Attorneys representing inmates held for years, sometimes decades, in California's notorious isolation cells plan to announce Tuesday what they say is a major development in a lawsuit challenging the practice.

The Center for Constitutional Rights, which represents the inmates, said no other state keeps so many inmates isolated for so long.

The announcement comes on the deadline for settling the inmates' federal class-action lawsuit. A rally by inmate advocates and prisoners' family members celebrating the undisclosed development is set for noon at a state building in Oakland.

The lawsuit contends that holding inmates in 80-square-foot, soundproofed and windowless cells for all but about 90 minutes each day at Pelican Bay State Prison amounts to cruel and unusual punishment.

Nearly 3,000 inmates are held in such units statewide. About half of the inmates are in solitary confinement. The rest are in cells that hold more than one inmate.

The conditions prompted intermittent hunger strikes by tens of thousands of inmates throughout the prison system in recent years. The practice of yearslong isolation also prompted criticism this summer from President Barack Obama and U.S. Supreme Court Justice Anthony Kennedy.

Segregated inmates have no physical contact with visitors and are allowed only limited reading materials and communication with the outside world. Prison officials have said the restrictions are necessary to keep imprisoned gang leaders from directing illegal activities in prison and on the street.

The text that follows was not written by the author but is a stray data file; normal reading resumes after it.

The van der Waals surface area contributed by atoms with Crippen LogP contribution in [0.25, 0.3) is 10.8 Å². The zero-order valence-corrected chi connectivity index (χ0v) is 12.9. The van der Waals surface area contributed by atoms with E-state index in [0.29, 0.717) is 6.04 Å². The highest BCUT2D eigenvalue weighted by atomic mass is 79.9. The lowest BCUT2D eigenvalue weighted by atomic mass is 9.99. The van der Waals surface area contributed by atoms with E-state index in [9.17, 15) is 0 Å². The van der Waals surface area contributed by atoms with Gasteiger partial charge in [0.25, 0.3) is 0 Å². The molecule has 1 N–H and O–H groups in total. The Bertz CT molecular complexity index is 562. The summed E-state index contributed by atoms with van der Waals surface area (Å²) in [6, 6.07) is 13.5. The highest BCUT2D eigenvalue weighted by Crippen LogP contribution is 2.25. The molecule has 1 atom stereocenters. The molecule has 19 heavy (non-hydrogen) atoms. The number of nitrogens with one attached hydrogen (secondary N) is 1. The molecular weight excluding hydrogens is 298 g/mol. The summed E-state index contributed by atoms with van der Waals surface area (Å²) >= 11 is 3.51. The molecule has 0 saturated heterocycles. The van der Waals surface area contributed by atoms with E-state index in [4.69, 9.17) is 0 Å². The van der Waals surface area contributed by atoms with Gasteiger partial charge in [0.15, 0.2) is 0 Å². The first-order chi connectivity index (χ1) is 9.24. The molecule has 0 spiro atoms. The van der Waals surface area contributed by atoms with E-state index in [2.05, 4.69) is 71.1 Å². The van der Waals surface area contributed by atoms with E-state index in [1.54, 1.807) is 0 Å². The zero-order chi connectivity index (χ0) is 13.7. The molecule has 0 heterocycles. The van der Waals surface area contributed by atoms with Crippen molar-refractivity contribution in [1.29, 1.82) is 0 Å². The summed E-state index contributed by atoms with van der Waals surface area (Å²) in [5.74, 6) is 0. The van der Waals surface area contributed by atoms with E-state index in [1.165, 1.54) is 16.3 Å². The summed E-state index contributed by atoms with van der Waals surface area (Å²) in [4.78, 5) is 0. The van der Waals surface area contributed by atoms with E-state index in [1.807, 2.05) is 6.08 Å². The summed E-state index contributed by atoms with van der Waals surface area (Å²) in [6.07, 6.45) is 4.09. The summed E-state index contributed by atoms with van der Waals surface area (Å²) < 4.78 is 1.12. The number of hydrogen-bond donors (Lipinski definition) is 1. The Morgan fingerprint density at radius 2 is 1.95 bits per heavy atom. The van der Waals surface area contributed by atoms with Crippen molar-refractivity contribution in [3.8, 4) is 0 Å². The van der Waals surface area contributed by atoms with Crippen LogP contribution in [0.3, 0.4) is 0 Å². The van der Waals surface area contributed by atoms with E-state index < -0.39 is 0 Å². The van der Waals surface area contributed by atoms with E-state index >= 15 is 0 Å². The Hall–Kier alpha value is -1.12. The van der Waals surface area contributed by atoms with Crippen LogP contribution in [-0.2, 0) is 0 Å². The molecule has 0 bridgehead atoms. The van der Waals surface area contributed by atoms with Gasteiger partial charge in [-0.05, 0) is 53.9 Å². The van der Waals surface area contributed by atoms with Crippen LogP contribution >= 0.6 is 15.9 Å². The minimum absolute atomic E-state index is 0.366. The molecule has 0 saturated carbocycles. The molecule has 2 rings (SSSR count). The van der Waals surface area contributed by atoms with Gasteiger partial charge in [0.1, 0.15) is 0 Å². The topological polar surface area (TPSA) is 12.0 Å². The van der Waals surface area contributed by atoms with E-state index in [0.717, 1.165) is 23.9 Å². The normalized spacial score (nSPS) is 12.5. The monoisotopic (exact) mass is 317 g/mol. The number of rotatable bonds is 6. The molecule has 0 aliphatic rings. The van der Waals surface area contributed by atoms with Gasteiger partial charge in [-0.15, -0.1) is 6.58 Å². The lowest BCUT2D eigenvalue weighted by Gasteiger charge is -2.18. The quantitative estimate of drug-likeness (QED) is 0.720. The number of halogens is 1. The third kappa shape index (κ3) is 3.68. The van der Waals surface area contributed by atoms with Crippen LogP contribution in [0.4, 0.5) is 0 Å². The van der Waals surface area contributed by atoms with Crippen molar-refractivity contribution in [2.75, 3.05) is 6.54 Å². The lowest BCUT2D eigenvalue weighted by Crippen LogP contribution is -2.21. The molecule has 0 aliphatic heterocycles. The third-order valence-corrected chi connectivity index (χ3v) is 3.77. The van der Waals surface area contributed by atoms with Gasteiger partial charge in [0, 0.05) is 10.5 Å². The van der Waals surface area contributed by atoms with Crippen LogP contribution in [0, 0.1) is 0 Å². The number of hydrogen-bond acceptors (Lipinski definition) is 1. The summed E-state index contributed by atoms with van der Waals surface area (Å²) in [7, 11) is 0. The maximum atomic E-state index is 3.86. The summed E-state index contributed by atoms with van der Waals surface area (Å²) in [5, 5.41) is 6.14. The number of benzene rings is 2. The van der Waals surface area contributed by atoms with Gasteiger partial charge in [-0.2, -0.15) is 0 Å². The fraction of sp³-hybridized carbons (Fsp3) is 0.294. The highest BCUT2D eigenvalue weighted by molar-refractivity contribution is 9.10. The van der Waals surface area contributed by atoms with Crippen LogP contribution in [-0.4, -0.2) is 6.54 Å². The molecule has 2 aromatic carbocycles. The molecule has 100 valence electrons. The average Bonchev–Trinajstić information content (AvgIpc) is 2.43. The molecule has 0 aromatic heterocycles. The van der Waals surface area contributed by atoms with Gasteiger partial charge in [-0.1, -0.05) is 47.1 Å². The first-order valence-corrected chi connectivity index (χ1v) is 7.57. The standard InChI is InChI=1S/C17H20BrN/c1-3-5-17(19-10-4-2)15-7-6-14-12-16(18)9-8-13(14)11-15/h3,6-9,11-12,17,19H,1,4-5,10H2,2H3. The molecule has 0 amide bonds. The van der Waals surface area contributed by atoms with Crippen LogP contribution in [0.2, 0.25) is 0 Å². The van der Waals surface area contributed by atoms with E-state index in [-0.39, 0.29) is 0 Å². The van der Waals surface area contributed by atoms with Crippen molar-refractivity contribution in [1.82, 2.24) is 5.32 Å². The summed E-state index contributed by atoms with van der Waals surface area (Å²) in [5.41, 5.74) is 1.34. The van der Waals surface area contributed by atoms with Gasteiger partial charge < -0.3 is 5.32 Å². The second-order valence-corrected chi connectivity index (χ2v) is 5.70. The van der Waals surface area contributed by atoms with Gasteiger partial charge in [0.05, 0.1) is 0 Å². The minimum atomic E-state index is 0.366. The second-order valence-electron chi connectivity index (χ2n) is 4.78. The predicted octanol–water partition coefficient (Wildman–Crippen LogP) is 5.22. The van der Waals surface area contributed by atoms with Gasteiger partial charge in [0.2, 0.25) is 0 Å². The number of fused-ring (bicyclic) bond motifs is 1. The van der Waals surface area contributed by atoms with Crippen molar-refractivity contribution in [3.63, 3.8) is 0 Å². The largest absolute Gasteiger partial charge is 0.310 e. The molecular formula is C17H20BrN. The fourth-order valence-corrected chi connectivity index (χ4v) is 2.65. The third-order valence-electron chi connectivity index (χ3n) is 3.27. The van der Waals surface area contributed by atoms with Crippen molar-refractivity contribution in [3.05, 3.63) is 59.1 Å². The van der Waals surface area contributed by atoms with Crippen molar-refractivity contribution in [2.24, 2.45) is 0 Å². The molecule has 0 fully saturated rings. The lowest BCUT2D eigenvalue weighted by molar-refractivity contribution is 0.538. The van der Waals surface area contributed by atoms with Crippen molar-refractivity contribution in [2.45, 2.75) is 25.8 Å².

The suit was initially filed in 2009 by two killers serving time in the security housing unit, known widely as the SHU, at Pelican Bay on California's North Coast. By 2012, Todd Ashker and Danny Troxell were among 78 prisoners confined in Pelican Bay's isolation unit for more than 20 years, though Troxell has since been moved to another prison. More than 500 had been in the unit for more than 10 years.

Twenty-eight inmates had spent more than two decades in segregation units as of late July, and 34 had been segregated for more than 10 years. That's down from August 2011, when 128 inmates had been segregated more than 20 years and 723 inmates had been segregated for more than a decade.

Officials have reduced the number of inmates in segregation at Pelican Bay and three other state prisons from 4,153 in January 2012 to 2,858 currently. They are reviewing each inmate's case to see if they can be transferred out of the segregation units or if they qualify for a program that lets them gradually earn their way out by behaving and avoiding gang activity. Segregation units also are located at prisons in Corcoran, Folsom and Tehachapi.

Gang leaders can serve unlimited time, while other inmates can be sent to segregation for up to five years for crimes committed in prison, including murder, attempted murder, drug trafficking, arson and extortion. They can earn their way out for good behavior in half the time under new rules adopted in June.